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VetTechErin
VetTechErin, Licensed Vet Tech
Category: Dog
Satisfied Customers: 669
Experience:  Published author in veterinary medical journals and on the Veterinary Information Network with a focus in toxicology
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My 13 week old puppy just ate over 2 pounds of his puppy food.

Customer Question

My 13 week old puppy just ate over 2 pounds of his puppy food. His stomach is huge.
Submitted: 1 year ago.
Category: Dog
Expert:  VetTechErin replied 1 year ago.
Hi there!
My name is ***** ***** I would be happy to help you with your question about your dog.
This can lead to a couple of very serious issues in dogs when this occurs. The first would be bloat, which is essentially when a pet's stomach is filled up with food, gas, or fluid and causes distention. In a case where the bloating is severe enough to cause life-threatening signs, this can become an emergency.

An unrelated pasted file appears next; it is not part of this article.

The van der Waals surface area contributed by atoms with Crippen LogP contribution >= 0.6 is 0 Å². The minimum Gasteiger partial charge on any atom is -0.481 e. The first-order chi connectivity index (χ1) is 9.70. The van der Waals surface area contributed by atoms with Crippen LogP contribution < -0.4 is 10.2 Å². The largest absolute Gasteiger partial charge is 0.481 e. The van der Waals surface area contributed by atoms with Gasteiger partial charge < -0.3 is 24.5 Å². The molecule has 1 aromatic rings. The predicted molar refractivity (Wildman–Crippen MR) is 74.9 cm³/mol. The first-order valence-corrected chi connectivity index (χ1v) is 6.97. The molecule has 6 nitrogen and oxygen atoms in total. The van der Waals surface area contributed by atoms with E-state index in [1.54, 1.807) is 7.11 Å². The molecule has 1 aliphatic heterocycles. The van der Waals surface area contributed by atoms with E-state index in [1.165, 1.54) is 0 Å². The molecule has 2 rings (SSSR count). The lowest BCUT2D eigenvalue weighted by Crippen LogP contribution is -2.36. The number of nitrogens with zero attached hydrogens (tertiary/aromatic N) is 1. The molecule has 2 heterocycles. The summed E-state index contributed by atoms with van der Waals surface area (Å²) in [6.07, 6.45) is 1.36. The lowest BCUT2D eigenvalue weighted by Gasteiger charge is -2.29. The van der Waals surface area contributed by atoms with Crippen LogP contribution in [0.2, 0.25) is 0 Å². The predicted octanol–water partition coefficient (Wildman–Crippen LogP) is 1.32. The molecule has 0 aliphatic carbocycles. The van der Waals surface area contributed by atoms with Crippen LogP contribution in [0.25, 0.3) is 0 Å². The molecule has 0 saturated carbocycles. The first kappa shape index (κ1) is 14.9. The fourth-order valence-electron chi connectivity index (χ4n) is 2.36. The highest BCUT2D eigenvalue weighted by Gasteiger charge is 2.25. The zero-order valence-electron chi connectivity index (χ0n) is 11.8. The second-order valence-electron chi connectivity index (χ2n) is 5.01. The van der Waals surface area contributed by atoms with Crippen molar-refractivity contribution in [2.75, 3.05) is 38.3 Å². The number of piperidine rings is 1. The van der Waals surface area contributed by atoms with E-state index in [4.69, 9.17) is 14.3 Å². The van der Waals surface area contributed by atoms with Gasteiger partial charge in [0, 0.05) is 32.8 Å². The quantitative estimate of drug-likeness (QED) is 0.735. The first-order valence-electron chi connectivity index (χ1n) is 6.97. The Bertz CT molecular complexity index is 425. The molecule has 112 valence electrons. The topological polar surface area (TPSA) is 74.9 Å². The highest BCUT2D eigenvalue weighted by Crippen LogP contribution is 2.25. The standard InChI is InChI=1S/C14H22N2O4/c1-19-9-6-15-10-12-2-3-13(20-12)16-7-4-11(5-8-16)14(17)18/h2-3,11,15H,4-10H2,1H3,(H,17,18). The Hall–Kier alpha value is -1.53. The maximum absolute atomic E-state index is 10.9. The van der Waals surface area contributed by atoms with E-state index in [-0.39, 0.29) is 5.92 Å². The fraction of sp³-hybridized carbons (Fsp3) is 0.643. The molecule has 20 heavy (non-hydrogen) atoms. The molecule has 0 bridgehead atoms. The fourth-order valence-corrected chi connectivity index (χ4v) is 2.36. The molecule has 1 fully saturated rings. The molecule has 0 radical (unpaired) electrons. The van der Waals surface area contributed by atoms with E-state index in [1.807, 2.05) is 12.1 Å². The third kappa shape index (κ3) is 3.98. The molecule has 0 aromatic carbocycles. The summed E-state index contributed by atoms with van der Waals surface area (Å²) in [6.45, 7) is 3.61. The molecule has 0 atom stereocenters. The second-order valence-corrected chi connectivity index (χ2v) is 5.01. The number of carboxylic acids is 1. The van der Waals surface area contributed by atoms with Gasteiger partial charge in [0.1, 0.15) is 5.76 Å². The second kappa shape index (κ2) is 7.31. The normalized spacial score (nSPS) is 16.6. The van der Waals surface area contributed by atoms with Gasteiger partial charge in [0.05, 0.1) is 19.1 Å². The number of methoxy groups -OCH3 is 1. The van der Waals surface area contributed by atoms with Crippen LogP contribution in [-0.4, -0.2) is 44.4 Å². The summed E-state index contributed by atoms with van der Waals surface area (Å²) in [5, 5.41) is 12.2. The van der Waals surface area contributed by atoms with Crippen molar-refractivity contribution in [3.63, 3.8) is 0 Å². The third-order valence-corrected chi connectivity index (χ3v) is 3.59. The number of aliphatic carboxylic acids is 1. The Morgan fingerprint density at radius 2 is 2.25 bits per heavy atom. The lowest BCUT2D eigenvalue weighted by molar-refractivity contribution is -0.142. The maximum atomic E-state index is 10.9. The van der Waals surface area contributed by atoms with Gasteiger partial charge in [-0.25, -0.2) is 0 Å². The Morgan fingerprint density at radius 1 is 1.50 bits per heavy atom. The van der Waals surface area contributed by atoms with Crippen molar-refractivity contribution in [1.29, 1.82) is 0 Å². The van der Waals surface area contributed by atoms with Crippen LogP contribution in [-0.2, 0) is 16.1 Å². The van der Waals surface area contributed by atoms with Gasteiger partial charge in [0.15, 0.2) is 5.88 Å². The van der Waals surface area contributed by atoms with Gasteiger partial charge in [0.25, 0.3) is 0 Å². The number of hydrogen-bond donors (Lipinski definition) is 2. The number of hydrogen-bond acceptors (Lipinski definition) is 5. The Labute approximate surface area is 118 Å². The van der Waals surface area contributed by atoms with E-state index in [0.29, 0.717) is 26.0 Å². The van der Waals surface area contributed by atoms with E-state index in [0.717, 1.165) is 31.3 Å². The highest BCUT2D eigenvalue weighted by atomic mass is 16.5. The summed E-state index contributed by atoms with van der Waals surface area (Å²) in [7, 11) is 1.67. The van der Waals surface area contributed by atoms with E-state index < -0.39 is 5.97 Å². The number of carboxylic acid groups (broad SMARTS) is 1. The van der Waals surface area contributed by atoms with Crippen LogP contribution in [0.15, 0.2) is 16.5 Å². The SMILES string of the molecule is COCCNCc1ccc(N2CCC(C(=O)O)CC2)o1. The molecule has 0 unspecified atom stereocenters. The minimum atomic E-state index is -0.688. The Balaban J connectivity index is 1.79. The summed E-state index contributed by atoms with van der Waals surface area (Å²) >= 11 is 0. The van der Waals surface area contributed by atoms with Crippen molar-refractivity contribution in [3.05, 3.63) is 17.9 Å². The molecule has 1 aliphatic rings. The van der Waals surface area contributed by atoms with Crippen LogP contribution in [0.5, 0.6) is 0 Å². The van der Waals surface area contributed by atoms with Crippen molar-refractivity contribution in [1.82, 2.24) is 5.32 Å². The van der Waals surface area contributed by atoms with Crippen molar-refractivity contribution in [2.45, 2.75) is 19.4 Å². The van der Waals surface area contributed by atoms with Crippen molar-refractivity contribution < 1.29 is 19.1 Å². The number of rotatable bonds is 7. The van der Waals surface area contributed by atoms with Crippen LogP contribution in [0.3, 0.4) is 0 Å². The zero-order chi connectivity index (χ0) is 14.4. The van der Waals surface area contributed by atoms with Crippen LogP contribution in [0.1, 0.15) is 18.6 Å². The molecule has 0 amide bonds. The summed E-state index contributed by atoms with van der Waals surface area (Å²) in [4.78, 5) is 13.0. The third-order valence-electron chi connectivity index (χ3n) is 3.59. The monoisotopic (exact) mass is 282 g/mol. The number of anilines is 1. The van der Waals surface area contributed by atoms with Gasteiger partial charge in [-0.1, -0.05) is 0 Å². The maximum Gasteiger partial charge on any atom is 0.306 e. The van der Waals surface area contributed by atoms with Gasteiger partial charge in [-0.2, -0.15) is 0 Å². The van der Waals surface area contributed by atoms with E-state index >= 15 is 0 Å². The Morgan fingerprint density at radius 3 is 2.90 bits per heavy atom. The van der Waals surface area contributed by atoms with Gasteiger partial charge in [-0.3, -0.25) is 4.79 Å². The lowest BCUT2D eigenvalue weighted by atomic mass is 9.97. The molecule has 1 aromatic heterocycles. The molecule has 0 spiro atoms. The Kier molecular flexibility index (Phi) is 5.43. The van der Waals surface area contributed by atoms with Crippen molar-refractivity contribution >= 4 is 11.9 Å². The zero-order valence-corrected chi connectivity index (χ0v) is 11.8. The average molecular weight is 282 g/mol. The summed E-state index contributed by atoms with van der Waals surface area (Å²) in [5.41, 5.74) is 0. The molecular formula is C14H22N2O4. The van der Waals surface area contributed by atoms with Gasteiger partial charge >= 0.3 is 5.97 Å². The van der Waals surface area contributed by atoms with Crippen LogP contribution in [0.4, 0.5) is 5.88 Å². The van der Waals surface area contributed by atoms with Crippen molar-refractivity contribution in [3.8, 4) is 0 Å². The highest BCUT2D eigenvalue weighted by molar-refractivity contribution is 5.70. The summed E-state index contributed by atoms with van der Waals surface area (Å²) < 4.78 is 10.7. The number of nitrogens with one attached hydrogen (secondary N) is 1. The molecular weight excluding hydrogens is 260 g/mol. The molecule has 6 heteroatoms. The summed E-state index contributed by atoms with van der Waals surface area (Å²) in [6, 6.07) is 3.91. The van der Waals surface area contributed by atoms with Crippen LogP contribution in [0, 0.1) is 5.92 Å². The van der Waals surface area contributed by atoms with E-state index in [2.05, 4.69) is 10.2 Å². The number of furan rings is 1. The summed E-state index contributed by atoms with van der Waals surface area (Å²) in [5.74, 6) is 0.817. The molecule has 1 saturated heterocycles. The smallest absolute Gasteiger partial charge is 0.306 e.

When large quantities of food are ingested, we can sometimes see the stomach twist and close the openings to the esophagus and intestines, essentially closing off the passage of food, either way. This is called a GDV.
Since inducing vomiting in a young puppy with such a distended stomach after eating a lot of food can be extremely dangerous to do at home and the severity of the signs that can occur with such a case, it's safest to go ahead and get into a clinic to have Jax evaluated.
That being said, not all huge ingestions will lead to GDV. Some dogs will get irritation from the pressure to their stomachs and vomit large amounts of food back up to release the pressure.
What we tend to see with bloat or GDV is an extremely distended abdomen, retching or attempts at vomiting that bring nothing up, weakness, heavy drooling, a pale color to the gums, rapid breathing. If any of these other signs are seen, this an emergency that needs to be treated immediately.
A vet would be able to examine Jax and determine if bloat was developing, potentially even monitor him in clinic until the abdominal distention recedes. They will be able to limit his activity, control the discomfort and pain, and take immediate action if his stomach twists.
As I said prior, inducing vomiting in these cases can be dangerous, though some clinics may sedate him and attempt to drain the food out of his stomach.
Most places will keep them for 24-48 hours with fluids, pain meds, and controlled exercise until they send them home.
Due to how rapidly this can turn into an emergency, it is best to get Jax in for care, rather than trying to monitor at home.